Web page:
Warriors

What we learned as Steph, Wiggins power Warriors past Jazz

Warriors
Steph shooting

The Warriors started 2022 with a bang. 

After not playing for four days, the Warriors began their game against the Utah Jazz with fresh legs, aggression and good execution. It was their second game without Draymond Green, and it felt like they had figured out how to tread water without him. Golden State's defense was strong. And they were hitting on offense. 

In the third quarter, the Warriors cooled off, the fouls started piling up and the Jazz started to roll. But in the fourth, Golden State regained their composure. The Warriors found what they had early on and pushed themselves to the 123-116 win. 

The Warriors outscored the Jazz 37-25 in the fourth, a sharp and direct turnaround from their performance in the third that saw them give up a staggering 44 points to Utah -- the most points they've given up in a single quarter this season. It was fueled by fouling. 

Steve Kerr got a technical, Kevon Looney got called on multiple illegal screens, and Andre Iguodala got called for a technical, needing Gary Payton II to pull him away from the referee. As the Warriors (28-7) got more and more frustrated, the Jazz (26-10) continued to go on their run.

Whatever was said in the huddle between the third and fourth quarters must have worked, as the Warriors stormed back to start the new year off on the right foot.

Steph Curry hit several huge shots late to help seal the win. The NBA MVP frontrunner finished with a game-high 28 points on 8-of-18 shooting, including 6-of-12 from 3-point range.

 

Here are three takeaways from the night:

Wiggs remains aggressive

Andrew Wiggins has wasted no time asserting himself back on the floor since returning from the NBA's health and safety protocol. 

In his second game back, Wiggins finished with 25 points on 9-of-19 shooting, including four 3-pointers, four assists and two steals against the Jazz. And once again, he did it by being confident.

It's becoming repetitive to say, but when Wiggins moves with decisiveness and remains calm under pressure, he's almost unstoppable. Case and point: His corner 3-pointer with five minutes to go to take a three-point lead as Rudy Gobert closed out on him.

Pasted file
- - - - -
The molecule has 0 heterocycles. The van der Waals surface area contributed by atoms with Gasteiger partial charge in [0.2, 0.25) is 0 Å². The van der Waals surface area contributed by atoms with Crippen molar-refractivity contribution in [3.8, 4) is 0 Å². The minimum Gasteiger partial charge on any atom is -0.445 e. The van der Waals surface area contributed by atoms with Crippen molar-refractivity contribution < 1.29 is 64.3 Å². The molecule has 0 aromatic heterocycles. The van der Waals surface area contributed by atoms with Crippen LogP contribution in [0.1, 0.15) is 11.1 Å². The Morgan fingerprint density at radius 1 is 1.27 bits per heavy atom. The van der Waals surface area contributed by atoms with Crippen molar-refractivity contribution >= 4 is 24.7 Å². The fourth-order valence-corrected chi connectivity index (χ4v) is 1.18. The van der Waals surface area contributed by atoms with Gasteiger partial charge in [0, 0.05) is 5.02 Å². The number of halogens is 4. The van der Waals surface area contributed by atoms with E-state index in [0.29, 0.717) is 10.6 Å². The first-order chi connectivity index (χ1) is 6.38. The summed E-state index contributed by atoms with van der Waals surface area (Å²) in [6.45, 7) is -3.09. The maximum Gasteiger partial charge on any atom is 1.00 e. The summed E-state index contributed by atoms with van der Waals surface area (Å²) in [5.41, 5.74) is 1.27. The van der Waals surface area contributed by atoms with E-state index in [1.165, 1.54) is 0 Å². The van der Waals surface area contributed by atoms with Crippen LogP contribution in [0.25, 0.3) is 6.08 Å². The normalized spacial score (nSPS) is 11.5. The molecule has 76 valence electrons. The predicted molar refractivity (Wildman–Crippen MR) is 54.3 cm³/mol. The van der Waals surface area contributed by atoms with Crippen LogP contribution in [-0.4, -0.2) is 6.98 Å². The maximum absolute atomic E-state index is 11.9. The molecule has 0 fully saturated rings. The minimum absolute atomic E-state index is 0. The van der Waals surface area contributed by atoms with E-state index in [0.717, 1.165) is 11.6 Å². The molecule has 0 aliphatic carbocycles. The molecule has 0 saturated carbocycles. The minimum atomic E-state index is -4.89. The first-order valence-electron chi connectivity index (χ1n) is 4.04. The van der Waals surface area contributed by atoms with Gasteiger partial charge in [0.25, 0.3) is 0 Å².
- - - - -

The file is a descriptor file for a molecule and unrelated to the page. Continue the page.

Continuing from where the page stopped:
On the other end, Wiggins helped hold Donovan Mitchell to 4-of-19 shooting.

Otto-matic Porter Jr.

Otto Porter Jr. has constantly been a guy who steps up when the Warriors need him most. He did against the Clippers just after Thanksgiving. And he did it again in Phoenix on Christmas.

In Utah, he came through once more. Porter finished the night with 20 points on 9-of-14 shooting, seven rebounds, eight assists and three steals.

The need for Porter to step up -- and have a two-way presence -- has only increased in the wake of Draymond Green entering the health and safety protocol. And it's been apparent in the two games the Warriors have played without Green. 

Against the Denver Nuggets four days ago, Porter was held scoreless in 26 minutes. He was a non-factor in the game, and the Warriors failed to get that final spark to carry them past the Nuggets. But against the Jazz, he did a little bit of everything. 

This is the version of Porter the Warriors need -- and have been getting for the majority of the season -- no matter who is available.

Iguodala stabilizes the Dubs

When Iguodala got called for a technical in the third quarter, it's as if there was a gear shift that changed in his brain. He had had enough of the Jazz storming their way back and wanted to put an end to it. 

He was a major stabilizer for the Warriors down the stretch on his way to 12 points on 5-of-7 shooting, including 2-of-3 from three, seven rebounds and eight assists in 24 minutes. 

Iguodala has always had the clutch gene, and in Utah, he hit a couple of key shots for the Warriors. The first came with seven minutes left in the game when he hit a 3-pointer to get within one. 

He then hit the dagger shot for the Warriors: Another three from the exact same spot -- the upper right side of the 3-point arc -- to push the lead to seven with 38 seconds to go. 

The calming and stabilizing effect Iguodala had against Utah is the same force he had in his first stint with the Warriors all those years ago, and it's why they brought him back over the summer.

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